Note: Products listed have not been evaluated by ePilot editors unless otherwise noted. AOPA assumes no responsibility for products or services listed or for claims or actions by manufacturers or vendors.

Final Exam
Question: I am having difficulty understanding what maneuvering speed (V A) is. Can you explain it to me?

Answer: Maneuvering speed, or V A, is the airspeed at which you can use full, abrupt control movement without overstressing the airframe. The purpose of maneuvering speed is to ensure the airplane reaches its critical angle of attack and stalls prior to exceeding the design limit load factor if turbulent conditions arise or sudden full deflection of the flight controls occurs in flight. Exceeding the design limit load factor, positive 3.8 Gs for a normal category aircraft, could cause structural damage to the aircraft. As weight decreases, the maneuvering speed will also decrease. An aircraft flying at lighter weights is subject to more rapid acceleration from gusts or turbulence than a heavier aircraft and requires a slower airspeed to prevent structural damage from occurring in that situation. It is important that you review your aircraft's operating handbook to determine the appropriate maneuvering speed. To learn more about the relationship of maneuvering speed to weight, see AOPA Online.

Got a question for our technical services staff? E-mail to [email protected] or call the Pilot Information Center, 800/872-2672. Don't forget the online archive of "Final Exam" questions and answers, searchable by keyword or topic.

Picture Perfect
The AOPA Online Gallery allows you to download your favorite images to use for wallpaper, send a personalized e-card, and order high-quality prints to be shipped directly to your doorstep. Search the hundreds of images in our archives and select your favorites today! For more details, see AOPA Online.

What's New At AOPA Online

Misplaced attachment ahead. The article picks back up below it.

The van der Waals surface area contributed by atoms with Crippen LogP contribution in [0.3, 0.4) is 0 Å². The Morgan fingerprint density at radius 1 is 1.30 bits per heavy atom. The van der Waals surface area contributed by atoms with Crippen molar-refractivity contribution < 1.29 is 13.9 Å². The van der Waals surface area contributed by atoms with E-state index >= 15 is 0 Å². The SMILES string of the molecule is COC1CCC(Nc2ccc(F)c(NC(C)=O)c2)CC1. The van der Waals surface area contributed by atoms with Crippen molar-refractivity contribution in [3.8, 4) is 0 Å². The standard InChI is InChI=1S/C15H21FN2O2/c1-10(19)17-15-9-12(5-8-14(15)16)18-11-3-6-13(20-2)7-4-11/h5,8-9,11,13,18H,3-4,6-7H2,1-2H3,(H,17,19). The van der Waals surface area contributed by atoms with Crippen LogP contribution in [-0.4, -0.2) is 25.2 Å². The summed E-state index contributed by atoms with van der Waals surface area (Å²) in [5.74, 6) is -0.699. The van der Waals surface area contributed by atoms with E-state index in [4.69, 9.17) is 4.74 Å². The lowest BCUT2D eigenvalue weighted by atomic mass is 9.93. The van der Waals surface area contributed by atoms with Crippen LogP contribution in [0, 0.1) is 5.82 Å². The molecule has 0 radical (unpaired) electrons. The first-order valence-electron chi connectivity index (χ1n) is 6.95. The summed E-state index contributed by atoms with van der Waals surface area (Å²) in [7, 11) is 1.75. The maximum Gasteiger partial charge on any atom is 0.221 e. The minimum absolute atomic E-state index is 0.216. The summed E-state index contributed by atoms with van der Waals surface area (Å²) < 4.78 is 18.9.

The comfort of having another pilot on board sometimes gives pilots a false sense of confidence, luring them to try things they wouldn't do if they were flying alone. Two volunteer pilots traveling to pick up a medical transport patient find themselves in this predicament in "Never Again: Two-Pilot Error," from the September 2005 issue of AOPA Pilot.

Weekend Weather
See the current weather on AOPA Online, provided by Meteorlogix.

ePilot Calendar
Petersburg, Virginia. The Ninth Annual Virginia EAA Regional Fly-in and Airshow takes place October 1 and 2 at Dinwiddie County (PTB). Join us for forums, workshops, aviation vendors, and more! Contact DeWitt (Dee) Whittington, 804/358-4333, or visit the Web site.

Sedona, Arizona. The Commander Owners Group Fly-in takes place October 7 through 9 at Sedona (SEZ). Fly your Commander in and meet AOPA President Phil Boyer, plus get up close to the refurbished AOPA Countdown Commander Sweepstakes 112A. For more information, see the Web site.

Atlanta, Georgia. The Great Georgia Airshow takes place October 8 and 9 at Peachtree City-Falcon Field (FFC). Featuring Gene Soucy, Flying Farmer, Paul Stender Jet Truck, B-17, A-10 demo, P-51, SBD-5, F-86, Red Eagle Team, F-16, and others. Contact Jerry Cobb, 678/478-4630, or visit the Web site.

San Angelo, Texas. The Rio Concho Airshow takes place October 8 and 9 at San Angelo Regional/Mathis Field (SJT). Featuring the Lima Lima Flight Team, West Coast demonstration F-15 team, F-86 Heritage, Bob Carlton's Silent Wings, and many more attractions! Contact Amber Simmons, 325/659-6409 ext. 4, or visit the Web site.

To submit an event to the calendar or to search all events visit AOPA Online. For airport details, see AOPA's Airport Directory Online.

The next AOPA Air Safety Foundation Flight Instructor Refresher Clinics are scheduled in San Jose, California, Indianapolis, and Corpus Christi, Texas, October 8 and 9. A course is also scheduled in Wichita, Kansas, October 15 and 16. For a complete schedule, see AOPA Online. Can't make it in person? Sign up for the CFI Refresher Online.

AOPA Air Safety Foundation Safety Seminars are scheduled in Northbrook, Illinois, and Richmond, Virginia, October 3; Romeoville, Illinois, and Norfolk, Virginia, October 4; Rockford, Illinois, and Lynchburg, Virginia, October 5; and Peoria, Illinois, and Abingdon, Virginia, October 6. For topic information and a complete schedule, see AOPA Online.